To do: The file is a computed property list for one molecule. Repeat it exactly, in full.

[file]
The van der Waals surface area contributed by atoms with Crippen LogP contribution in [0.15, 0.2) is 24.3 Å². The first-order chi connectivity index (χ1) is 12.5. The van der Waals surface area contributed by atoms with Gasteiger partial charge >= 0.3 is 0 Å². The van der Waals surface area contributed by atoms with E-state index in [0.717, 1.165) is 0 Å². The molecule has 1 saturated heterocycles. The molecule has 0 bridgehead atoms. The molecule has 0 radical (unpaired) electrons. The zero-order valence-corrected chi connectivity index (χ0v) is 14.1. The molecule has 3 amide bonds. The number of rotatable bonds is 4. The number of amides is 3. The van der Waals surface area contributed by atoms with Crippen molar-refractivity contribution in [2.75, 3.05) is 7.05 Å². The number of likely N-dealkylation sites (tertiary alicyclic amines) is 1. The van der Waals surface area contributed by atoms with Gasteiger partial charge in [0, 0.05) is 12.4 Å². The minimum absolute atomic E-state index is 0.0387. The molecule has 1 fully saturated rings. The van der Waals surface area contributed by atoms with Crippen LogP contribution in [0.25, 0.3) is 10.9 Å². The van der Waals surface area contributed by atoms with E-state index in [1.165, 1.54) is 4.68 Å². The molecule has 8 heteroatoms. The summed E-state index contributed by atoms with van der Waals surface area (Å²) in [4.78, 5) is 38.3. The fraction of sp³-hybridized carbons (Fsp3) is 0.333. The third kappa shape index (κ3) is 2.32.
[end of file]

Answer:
The van der Waals surface area contributed by atoms with Crippen LogP contribution in [0.15, 0.2) is 24.3 Å². The first-order chi connectivity index (χ1) is 12.5. The van der Waals surface area contributed by atoms with Gasteiger partial charge >= 0.3 is 0 Å². The van der Waals surface area contributed by atoms with E-state index in [0.717, 1.165) is 0 Å². The molecule has 1 saturated heterocycles. The molecule has 0 bridgehead atoms. The molecule has 0 radical (unpaired) electrons. The zero-order valence-corrected chi connectivity index (χ0v) is 14.1. The molecule has 3 amide bonds. The number of rotatable bonds is 4. The number of amides is 3. The van der Waals surface area contributed by atoms with Crippen molar-refractivity contribution in [2.75, 3.05) is 7.05 Å². The number of likely N-dealkylation sites (tertiary alicyclic amines) is 1. The van der Waals surface area contributed by atoms with Gasteiger partial charge in [0, 0.05) is 12.4 Å². The minimum absolute atomic E-state index is 0.0387. The molecule has 1 fully saturated rings. The van der Waals surface area contributed by atoms with Crippen LogP contribution in [0.25, 0.3) is 10.9 Å². The van der Waals surface area contributed by atoms with E-state index in [1.165, 1.54) is 4.68 Å². The molecule has 8 heteroatoms. The summed E-state index contributed by atoms with van der Waals surface area (Å²) in [4.78, 5) is 38.3. The fraction of sp³-hybridized carbons (Fsp3) is 0.333. The third kappa shape index (κ3) is 2.32.